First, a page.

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    Nationwide U Visa Lawyer

    Helping Victims of Violent Crimes Obtain Visas

    A U non-immigrant visa, also known as a U visa, is a legal immigrant status for victims of certain crimes. U visas allow victims without legal permanent residency to report criminal activity to law enforcement agencies. A U visa allows this report to happen without fear of deportation. A U visa also gives applicants benefits like eligibility for work authorization, eligibility to become a lawful permanent resident, and eligibility for family members to apply for the U visa.

    If you have been a victim of a crime or are suffering mental or physical abuse, you deserve to seek justice without living in fear because of your undocumented immigrant status. Immigration services can be confusing and complicated, which is why seeking the help of an experienced legal team is essential. If you would like to apply for a U visa and need assistance, don’t hesitate to reach out today. Contact Elizabeth Rosario Law, PLC. by calling 616-530-0101

    What is a U Visa?

    A U visa is a special type of visa available to victims of certain crimes. The visa was created in 2000 to protect victims of human trafficking, sexual assault, physical abuse, and other similar crimes. The main goal of the U visa is to protect victims from deportation when they come forward and report a crime to law enforcement authorities.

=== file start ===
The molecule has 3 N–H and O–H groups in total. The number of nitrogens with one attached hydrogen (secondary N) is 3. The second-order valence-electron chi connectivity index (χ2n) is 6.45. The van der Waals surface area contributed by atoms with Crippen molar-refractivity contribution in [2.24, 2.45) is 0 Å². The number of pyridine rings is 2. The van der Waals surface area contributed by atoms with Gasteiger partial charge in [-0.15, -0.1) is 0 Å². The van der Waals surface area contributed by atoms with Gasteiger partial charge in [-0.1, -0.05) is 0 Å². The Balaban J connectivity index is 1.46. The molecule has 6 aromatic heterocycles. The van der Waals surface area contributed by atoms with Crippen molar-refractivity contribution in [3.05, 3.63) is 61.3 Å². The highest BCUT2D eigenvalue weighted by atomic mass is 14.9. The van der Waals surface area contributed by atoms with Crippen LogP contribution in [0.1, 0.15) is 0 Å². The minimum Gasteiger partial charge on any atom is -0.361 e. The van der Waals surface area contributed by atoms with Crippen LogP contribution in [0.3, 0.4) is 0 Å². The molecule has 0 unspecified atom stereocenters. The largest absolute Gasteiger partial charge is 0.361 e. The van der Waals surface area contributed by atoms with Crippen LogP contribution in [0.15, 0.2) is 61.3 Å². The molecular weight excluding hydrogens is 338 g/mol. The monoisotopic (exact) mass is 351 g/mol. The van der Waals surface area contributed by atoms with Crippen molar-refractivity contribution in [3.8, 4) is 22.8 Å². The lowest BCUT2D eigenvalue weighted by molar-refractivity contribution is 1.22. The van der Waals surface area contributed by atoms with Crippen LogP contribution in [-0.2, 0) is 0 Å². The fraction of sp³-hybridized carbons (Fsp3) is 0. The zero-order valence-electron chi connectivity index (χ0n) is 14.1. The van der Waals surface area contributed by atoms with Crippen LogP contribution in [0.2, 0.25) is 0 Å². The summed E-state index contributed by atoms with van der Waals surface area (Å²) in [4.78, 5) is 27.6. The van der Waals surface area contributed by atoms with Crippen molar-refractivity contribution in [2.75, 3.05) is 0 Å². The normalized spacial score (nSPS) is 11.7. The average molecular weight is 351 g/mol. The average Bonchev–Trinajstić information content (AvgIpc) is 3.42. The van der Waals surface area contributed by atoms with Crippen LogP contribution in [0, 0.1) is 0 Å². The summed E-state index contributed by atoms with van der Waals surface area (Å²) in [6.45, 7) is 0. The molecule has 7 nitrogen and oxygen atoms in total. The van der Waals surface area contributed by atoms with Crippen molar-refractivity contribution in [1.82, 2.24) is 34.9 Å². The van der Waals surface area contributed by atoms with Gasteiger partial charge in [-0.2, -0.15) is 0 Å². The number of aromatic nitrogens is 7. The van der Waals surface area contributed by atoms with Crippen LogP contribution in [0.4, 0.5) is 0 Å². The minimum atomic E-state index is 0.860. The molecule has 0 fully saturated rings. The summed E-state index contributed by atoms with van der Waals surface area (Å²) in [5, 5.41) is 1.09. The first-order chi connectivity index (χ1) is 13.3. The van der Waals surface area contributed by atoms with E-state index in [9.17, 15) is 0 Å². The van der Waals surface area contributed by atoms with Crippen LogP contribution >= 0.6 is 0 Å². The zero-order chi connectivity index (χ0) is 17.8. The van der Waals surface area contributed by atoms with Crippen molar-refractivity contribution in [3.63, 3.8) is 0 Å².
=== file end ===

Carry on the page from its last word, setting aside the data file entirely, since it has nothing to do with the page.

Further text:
Many times, those in immigrant communities do not feel safe reporting crimes for fear of detainment or deportation. Many undocumented immigrants fear the U.S. Immigration and Customs Enforcement (ICE), leading to crimes going unreported and perpetrators going unpunished. With a U visa, individuals can approach law enforcement and seek justice for what they have gone through.

    The U visa application process is long and can be complicated, especially if you do not have extensive evidence of the crime committed against you. As with all immigration paperwork, filing your forms and applications correctly and without mistakes is essential. Contacting a U visa attorney on our team is the best way to ensure your application is filed quickly so you can get a U visa in a timely manner.

    Who is Eligible for a U Visa?

    U visa eligibility is dependent on numerous factors, the most crucial being that you are a victim of a crime. Below are the rest of the qualifications you must meet to be eligible for a U visa:

    • You are or were a victim of a qualifying crime as defined by the United States Citizenship and Immigration Services (USCIS)
    • You can provide information about the criminal activity
    • Your victimization involved physical or mental abuse
    • The crime occurred in the United States or violated United States law
    • You are willing to help law enforcement in the investigation or prosecution of the crime
    • You are admissible to the United States